“At a Roadside Table,” Ensign, Aug. 1981, 5
grimy, hungry, worn—
shedding work gloves, hard hats,
orange vests—and dropped down heavily
at a near-by table.
With surprising neatness
they unloaded black
lunch buckets, carefully spreading
napkins and placing food in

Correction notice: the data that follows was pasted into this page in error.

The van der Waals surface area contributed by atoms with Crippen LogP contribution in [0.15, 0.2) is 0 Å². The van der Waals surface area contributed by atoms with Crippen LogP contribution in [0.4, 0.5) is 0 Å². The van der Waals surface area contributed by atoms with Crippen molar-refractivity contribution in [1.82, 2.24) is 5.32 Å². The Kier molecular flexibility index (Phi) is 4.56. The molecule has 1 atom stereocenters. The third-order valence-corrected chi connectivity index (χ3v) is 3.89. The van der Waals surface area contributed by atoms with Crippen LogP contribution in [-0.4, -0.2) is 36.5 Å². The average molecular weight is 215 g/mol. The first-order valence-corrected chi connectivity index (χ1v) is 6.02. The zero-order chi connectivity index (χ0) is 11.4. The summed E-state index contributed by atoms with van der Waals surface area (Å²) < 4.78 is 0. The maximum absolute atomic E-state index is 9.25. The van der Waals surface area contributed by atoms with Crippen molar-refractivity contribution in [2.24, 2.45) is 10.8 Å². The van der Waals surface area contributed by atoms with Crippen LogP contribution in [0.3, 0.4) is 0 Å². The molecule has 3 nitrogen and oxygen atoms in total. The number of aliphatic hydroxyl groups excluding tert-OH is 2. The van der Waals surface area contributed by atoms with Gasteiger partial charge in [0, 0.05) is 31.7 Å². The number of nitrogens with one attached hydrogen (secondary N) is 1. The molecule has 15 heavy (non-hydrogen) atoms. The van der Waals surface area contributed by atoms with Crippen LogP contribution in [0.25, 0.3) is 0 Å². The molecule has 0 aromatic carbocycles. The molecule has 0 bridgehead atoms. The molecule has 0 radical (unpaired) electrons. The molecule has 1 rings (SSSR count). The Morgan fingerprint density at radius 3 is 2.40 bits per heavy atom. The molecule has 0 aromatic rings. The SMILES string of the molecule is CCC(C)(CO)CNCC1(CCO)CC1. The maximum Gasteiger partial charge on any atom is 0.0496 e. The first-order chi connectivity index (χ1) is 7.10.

precise eating order.
Then, as if by one accord,
heads lifted, all eyes met …
heads bowed …
and while traffic roared relentlessly by,
one offered a sincere and prolonged
word of prayer—thanking the Lord
for all blessings of the day
and for food prepared by loving hands.
I, who until then, had looked on
in silent amusement
suddenly felt a tightening
in my throat and a wetness
on my cheeks.